Emily’s fascination with being in the water has informed her latest body of work and each of her paintings explores the uninhibited relationship between the naked body and the water; each painted figure displays a weightless, dissolving and undiluted vitality and the sense of freedom is palpable. “I’ve been very classically trained but my time at the Royal Drawing School taught me to paint almost in the manner of what you’re painting,” she explains. “If you’re painting the bark of a tree, say, then it shouldn’t be drawn or painted in a smooth way because there’s nothing smooth about a beautifully rugged old oak tree! You’ve got to be completely in the zone. I almost close my eyes, it’s like a dance spilling onto the canvas.” 

The small scale paintings Emily is working on from Tuscany is a new development since the first lockdown in the UK when she began reading poetry. While small, the 20 x 15 panels convey much bigger emotions and sensations than their diminutive size. “I really wanted to get across this feeling of plunging into the water in something so small, like putting a novel into a tiny one-page poem.” Emily’s process does not involve extensive preliminary sketch work, she simply sketches once at the location, whether it’s a river or pool, and concentrates on the feeling of the water flowing over her. It’s this sensation that she translates onto the canvas, for us the viewer to be transported by. “Water isn’t just one big, soft stroke throughout the whole painting,” she says. “It is so choppy and I use many different brush strokes to try to make it feel as real as it possibly can, allowing the materials to do the speaking.”


Emily’s current materials include beeswax and oil paint. Based on the ancient Egyptian Fayum Portraits, the encaustic painting process involves melting down beeswax, “which makes the room smell like honey” before brushing it over her canvas. Once it cools, Emily begins to paint with a lightness, speed and sense of freedom in her brushstrokes. “It’s sort of a constant battle of being really free-flowing but then pulling out a figure, which I almost always overwork,” she explains. “But that’s the best moment because I free it all up again with really thick brushstrokes, digging back through the layers, in a really physical way, to reveal a figure,” she adds. “So often in my work I use the tip of the paintbrush far more than I use the correct brush end!”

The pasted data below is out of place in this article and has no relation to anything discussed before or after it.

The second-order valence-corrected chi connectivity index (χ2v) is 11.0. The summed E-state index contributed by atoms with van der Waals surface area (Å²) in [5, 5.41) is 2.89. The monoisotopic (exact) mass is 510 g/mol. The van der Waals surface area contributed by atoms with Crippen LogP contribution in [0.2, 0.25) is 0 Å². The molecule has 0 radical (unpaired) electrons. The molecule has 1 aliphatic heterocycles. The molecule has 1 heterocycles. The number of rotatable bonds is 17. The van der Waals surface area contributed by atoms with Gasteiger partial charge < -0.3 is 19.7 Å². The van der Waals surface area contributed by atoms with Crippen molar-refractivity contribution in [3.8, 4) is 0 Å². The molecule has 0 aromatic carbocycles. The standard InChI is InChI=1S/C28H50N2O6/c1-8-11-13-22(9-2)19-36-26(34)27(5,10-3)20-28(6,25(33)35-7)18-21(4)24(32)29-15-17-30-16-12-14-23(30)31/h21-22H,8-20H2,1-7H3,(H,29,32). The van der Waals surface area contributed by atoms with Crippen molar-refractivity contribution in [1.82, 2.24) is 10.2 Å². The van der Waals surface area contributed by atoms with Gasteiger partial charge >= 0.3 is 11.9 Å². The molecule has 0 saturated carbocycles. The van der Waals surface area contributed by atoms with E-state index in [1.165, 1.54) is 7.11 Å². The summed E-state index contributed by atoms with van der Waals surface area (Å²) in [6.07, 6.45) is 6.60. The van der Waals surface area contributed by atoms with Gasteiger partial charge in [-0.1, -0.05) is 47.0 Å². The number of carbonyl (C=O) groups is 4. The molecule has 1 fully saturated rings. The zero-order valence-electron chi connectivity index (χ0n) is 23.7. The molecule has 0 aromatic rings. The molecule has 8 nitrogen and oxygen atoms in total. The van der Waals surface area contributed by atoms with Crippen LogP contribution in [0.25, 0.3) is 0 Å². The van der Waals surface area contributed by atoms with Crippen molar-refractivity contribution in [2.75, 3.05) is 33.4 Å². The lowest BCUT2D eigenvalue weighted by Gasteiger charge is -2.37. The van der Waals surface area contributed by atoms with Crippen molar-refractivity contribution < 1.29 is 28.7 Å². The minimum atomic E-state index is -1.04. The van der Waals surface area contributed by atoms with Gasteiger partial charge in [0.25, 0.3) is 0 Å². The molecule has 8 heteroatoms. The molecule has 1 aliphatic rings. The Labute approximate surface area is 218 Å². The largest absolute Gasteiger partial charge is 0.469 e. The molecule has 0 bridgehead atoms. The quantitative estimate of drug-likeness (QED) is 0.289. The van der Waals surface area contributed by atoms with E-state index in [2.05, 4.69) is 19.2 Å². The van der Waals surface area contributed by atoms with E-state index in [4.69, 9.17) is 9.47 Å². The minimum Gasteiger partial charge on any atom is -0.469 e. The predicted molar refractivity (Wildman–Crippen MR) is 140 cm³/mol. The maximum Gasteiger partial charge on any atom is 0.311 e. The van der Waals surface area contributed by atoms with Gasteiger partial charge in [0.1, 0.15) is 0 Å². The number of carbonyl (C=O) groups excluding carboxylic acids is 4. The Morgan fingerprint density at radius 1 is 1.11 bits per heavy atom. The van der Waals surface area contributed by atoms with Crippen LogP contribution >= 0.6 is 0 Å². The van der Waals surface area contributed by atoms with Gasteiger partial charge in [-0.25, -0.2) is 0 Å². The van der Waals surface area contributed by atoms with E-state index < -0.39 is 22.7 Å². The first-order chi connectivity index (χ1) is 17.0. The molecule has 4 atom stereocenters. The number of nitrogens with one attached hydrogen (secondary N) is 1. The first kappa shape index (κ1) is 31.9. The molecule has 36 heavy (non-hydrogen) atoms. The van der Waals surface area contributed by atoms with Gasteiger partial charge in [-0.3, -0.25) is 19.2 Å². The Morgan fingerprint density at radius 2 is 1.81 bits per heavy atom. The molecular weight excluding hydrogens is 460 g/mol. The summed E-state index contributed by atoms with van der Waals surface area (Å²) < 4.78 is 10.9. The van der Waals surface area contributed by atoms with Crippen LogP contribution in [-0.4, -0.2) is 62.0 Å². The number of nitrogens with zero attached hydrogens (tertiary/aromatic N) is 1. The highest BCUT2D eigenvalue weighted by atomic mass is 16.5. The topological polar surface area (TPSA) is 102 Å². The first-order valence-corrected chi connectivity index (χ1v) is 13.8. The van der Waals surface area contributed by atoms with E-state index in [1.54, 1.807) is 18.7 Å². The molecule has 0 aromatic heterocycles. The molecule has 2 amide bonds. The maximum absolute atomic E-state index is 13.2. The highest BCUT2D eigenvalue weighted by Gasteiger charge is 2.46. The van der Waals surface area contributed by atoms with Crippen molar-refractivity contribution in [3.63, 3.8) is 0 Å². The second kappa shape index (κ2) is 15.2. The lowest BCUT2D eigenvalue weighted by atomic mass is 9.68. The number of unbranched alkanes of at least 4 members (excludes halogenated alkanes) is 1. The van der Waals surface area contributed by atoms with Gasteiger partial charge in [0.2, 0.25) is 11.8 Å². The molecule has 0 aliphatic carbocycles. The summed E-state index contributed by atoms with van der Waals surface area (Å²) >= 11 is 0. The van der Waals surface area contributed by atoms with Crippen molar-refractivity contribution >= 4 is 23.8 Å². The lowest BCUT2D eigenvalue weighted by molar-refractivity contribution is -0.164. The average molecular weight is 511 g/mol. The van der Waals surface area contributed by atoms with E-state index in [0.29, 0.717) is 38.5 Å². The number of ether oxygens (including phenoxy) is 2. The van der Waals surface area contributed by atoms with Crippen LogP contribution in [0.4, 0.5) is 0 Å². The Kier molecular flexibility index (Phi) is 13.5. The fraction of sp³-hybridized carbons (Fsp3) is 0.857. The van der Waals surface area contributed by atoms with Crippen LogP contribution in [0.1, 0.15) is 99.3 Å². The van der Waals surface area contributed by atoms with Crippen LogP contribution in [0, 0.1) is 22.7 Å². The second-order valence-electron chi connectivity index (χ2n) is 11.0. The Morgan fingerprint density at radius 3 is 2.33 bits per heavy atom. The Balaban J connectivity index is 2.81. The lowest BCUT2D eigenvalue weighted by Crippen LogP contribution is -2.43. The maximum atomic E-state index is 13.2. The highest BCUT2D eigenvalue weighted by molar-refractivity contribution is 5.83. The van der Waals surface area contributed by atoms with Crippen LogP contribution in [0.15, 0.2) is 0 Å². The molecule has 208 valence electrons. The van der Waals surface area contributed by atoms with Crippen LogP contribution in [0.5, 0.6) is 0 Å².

Not unlike the words of the writer and environmentalist Roger Deakin, Emily is following the water, flowing with it and learning something new with each piece she creates. “Roger Deakin was just such a marvel and I often read something from him in the morning to get me in the right state of mind before I begin to paint,” says Emily. “There’s a moment when I’m working on a painting, when it suddenly becomes alive and I feel light. There’s no more searching or pulling and I’m free of angst. That’s when I know it’s time to put my paintbrush down.” 

For more information on Emily's current body of work, see her website

Words by Andie Cusick. 

Images by Emily Ponsonby.